Nursing Home Services
See definition of "long-term care facility."
Nursing homes provide both skilled nursing care and intermediate
nursing care. "Skilled nursing care" is defined as "the provision
of nursing care services, health-related services, and social services under
the supervision of a licensed registered nurse on a 24-hour basis"(50-5-101(54),
Montana Code Annotated [MCA]). "Intermediate nursing care" is "the
provision of nursing care services, health-related services, and social services
under the supervision of a licensed nurse to patients not requiring 24-hour
nursing care"(50-5-101(32), MCA).
Comprehensive long-term care, including nursing
home services, should be readily available and accessible to those
Montanans in need of such services, provided at the closest proximity
possible, under the premise that nursing home patients are best
served in their local communities.
- To promote the provision of nursing home services in facilities
that provide residents with a level of care in accordance with all
licensure and certification standards, and that provide care to all
residents, regardless of the resident's source of payment.
- To encourage the continued development and maintenance of services
by nursing homes and the viability of those existing homes. Communities
with multiple nursing homes should maintain an average community
occupancy rate of at least 95 percent.
- To approve additional beds when a local need can be demonstrated,
as well as to consider the availability of beds within the applicant's
county or service area when appropriate.
- To advocate for the development of nursing home services as only
part of the larger long-term care continuum, including personal care
homes, adult foster care homes, home health services, etc.
Certificate of Need Guidelines:
As outlined in 50-5-304, MCA, any applicant seeking to provide nursing home
services should address the review criteria in its CON application, including
an evaluation of the proposal with the guidelines established in this section.
The review criteria consider consistency with this State Health Care Facilities
Plan, but also allow consideration of additional data and information.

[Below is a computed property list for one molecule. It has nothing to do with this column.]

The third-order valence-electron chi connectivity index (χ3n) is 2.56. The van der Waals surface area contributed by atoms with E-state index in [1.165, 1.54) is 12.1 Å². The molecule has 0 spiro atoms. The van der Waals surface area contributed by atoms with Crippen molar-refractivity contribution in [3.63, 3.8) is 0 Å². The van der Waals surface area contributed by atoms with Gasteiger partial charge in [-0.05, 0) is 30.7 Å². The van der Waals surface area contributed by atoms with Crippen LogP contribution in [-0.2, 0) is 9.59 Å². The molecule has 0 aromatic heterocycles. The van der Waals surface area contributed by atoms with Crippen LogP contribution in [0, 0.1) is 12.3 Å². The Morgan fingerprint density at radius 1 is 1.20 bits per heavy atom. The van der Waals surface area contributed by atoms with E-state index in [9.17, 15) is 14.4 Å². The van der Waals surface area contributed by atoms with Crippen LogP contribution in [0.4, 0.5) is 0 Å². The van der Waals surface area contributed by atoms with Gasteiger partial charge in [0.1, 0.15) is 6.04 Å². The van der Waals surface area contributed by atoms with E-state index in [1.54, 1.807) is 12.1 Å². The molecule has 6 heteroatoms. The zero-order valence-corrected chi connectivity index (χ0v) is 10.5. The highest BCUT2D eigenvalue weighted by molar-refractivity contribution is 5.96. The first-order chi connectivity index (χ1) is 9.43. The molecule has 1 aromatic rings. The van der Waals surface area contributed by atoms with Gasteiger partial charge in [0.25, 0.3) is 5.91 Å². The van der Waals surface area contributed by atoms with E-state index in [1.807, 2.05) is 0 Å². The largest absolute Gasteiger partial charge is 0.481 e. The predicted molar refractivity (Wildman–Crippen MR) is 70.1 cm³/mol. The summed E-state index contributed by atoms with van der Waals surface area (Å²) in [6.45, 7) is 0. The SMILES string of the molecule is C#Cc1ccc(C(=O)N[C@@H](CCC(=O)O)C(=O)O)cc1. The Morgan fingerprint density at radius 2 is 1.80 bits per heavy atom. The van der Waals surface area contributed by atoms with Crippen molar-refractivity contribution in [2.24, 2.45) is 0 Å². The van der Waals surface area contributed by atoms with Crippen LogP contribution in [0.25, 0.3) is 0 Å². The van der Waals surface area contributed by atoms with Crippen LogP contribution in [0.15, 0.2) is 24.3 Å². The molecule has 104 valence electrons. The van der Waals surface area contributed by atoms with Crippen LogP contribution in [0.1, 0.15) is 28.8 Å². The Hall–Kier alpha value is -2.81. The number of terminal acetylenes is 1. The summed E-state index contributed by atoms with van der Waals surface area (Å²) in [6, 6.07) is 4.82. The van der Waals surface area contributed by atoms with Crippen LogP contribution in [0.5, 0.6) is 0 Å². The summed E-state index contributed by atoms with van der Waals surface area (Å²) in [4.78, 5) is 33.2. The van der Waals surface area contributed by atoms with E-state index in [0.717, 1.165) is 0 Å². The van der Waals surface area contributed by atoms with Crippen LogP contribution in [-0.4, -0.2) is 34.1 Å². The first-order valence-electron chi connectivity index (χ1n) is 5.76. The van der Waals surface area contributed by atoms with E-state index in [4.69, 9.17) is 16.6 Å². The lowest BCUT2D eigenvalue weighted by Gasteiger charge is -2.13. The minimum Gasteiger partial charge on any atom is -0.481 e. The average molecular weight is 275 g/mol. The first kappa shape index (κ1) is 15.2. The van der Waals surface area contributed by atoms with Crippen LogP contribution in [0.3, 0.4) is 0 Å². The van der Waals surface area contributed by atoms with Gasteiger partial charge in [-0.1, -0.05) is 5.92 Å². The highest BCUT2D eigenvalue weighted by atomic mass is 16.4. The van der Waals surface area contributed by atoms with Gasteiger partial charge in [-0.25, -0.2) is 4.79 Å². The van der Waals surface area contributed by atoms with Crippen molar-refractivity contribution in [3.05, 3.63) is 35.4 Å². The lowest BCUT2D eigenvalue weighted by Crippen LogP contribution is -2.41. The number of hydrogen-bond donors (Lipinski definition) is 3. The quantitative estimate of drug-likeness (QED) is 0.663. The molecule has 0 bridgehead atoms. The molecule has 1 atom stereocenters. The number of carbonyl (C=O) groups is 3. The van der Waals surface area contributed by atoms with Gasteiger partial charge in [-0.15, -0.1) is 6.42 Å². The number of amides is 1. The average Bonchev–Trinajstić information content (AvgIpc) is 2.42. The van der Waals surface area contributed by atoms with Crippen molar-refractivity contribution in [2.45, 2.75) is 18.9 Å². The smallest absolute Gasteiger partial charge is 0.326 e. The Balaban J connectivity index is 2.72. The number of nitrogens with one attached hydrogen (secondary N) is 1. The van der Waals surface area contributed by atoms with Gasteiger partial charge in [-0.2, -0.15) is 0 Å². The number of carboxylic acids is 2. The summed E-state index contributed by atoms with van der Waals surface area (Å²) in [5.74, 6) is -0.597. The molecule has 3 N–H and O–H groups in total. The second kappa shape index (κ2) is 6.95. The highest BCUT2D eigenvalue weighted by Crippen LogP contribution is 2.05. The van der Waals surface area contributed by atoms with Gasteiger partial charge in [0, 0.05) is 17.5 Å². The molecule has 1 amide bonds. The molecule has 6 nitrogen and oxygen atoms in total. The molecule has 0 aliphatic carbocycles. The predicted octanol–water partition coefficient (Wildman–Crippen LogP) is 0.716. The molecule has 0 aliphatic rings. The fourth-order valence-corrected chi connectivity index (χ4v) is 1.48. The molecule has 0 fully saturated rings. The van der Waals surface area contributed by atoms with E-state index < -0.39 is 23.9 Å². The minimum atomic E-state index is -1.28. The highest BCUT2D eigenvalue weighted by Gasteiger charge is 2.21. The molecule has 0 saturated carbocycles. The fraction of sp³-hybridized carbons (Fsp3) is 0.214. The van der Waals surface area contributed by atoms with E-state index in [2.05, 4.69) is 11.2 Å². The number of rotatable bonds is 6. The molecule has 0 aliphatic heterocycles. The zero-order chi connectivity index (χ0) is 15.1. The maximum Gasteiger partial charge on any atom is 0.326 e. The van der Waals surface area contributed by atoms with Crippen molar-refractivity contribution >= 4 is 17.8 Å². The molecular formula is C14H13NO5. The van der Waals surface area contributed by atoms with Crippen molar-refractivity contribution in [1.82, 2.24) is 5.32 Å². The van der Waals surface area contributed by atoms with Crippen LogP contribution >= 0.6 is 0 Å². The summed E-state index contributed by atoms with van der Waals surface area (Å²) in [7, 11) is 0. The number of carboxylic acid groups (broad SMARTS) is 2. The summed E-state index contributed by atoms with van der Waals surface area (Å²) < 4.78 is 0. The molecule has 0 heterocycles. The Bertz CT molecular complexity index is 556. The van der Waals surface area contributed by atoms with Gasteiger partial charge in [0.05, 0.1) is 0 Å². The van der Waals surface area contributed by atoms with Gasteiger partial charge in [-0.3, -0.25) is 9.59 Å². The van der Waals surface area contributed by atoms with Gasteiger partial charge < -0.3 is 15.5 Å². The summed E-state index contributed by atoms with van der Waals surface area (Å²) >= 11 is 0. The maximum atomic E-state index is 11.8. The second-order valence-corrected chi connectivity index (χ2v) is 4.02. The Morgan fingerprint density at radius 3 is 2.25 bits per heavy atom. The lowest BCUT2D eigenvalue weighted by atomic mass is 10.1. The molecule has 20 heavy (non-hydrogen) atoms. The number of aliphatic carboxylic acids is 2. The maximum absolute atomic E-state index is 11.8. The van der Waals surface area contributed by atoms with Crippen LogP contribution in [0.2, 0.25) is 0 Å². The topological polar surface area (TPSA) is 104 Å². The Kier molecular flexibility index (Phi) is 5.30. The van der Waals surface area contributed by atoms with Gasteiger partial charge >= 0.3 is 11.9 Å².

- Bed need methodology. These projections are to
be used only as a guideline and will not be the basis for automatic
approval or disapproval of an application. The numbers may be modified
during the course of review, either increased or decreased, based
on evidence available at the time of review.
- Continued high occupancy. Although the bed need
methodology includes a 5% increase in beds if an area has had over
95% occupancy, this allowance may not be adequate if an area has
had nursing homes at capacity for a number of years.
- Service specificity. Consideration should be
given to an application that proposes to develop a particular type
of nursing home service. The applicant should demonstrate unmet need,
not only for nursing home services within a specified community,
but also for the particular type of service proposed, as well as
a profile of the type of resident proposed to be served.
- Long-term care alternatives. Applicants
should address any appropriate existing or potential long-term care
services within that community, including personal care homes, retirement
homes, adult foster care homes, home health services, etc.
- Swing-bed use. For any community in which the
swing bed days exceed 1825 bed days (5 beds x 365 days), this usage
should indicate that nursing home beds are needed. The Department
of Public Health and Human Services (DPHHS) recognizes that swing-beds
are designed as "temporary" nursing homes beds and are
only to be used when there is no appropriate nursing home bed available
(Administrative Rules of Montana (ARM) 37.40.405; Code of Federal
Regulations (CFR) 42§482.66).
- Small projects. Communities with a small number
of beds may clearly need expansion, but the method may not permit
enough beds to be feasible. Exceeding the projection by a few beds
should be considered in these cases.
- Rapid change in use. An increase or decrease
in the use of nursing home services that is sustained for at least
a year is not adequately covered by the proposed method. If evidence
is presented that there is a local trend of changing service use,
an adjustment to the unmet bed need can be made.
- Service migration. In situations where beds are added to a community
and a nursing home in an adjacent community has been serving patients
from that area and operating near capacity, the latter nursing home
may need less beds (if patients migrate back to that community) than
projected in the methodology.
- New locations. Proposed projects in communities
with no nursing homes will require use of an alternative method.
The applicant should include utilization rates of both the nursing
homes in any areas adjacent to the proposed area and of any facilities